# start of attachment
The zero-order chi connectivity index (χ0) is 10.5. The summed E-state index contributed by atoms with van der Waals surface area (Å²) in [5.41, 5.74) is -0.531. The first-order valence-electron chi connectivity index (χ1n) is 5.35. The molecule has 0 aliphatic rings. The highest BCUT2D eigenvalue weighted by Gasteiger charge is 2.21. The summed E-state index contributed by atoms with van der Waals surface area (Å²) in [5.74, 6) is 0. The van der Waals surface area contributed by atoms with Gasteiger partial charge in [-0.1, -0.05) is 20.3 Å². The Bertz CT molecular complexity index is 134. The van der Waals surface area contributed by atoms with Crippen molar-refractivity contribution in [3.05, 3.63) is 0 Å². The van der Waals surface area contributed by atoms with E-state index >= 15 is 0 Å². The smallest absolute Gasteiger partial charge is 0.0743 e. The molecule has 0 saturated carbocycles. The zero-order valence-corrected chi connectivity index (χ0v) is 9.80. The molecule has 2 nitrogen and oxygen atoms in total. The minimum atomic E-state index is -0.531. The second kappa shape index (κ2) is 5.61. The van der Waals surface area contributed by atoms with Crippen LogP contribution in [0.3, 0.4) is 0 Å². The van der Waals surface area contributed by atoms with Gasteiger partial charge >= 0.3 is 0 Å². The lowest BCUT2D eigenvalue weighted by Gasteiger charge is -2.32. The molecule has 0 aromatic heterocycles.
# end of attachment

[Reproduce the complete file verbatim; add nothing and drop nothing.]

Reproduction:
The zero-order chi connectivity index (χ0) is 10.5. The summed E-state index contributed by atoms with van der Waals surface area (Å²) in [5.41, 5.74) is -0.531. The first-order valence-electron chi connectivity index (χ1n) is 5.35. The molecule has 0 aliphatic rings. The highest BCUT2D eigenvalue weighted by Gasteiger charge is 2.21. The summed E-state index contributed by atoms with van der Waals surface area (Å²) in [5.74, 6) is 0. The van der Waals surface area contributed by atoms with Gasteiger partial charge in [-0.1, -0.05) is 20.3 Å². The Bertz CT molecular complexity index is 134. The van der Waals surface area contributed by atoms with Crippen molar-refractivity contribution in [3.05, 3.63) is 0 Å². The van der Waals surface area contributed by atoms with E-state index >= 15 is 0 Å². The smallest absolute Gasteiger partial charge is 0.0743 e. The molecule has 0 saturated carbocycles. The zero-order valence-corrected chi connectivity index (χ0v) is 9.80. The molecule has 2 nitrogen and oxygen atoms in total. The minimum atomic E-state index is -0.531. The second kappa shape index (κ2) is 5.61. The van der Waals surface area contributed by atoms with Crippen LogP contribution in [0.3, 0.4) is 0 Å². The van der Waals surface area contributed by atoms with Gasteiger partial charge >= 0.3 is 0 Å². The lowest BCUT2D eigenvalue weighted by Gasteiger charge is -2.32. The molecule has 0 aromatic heterocycles.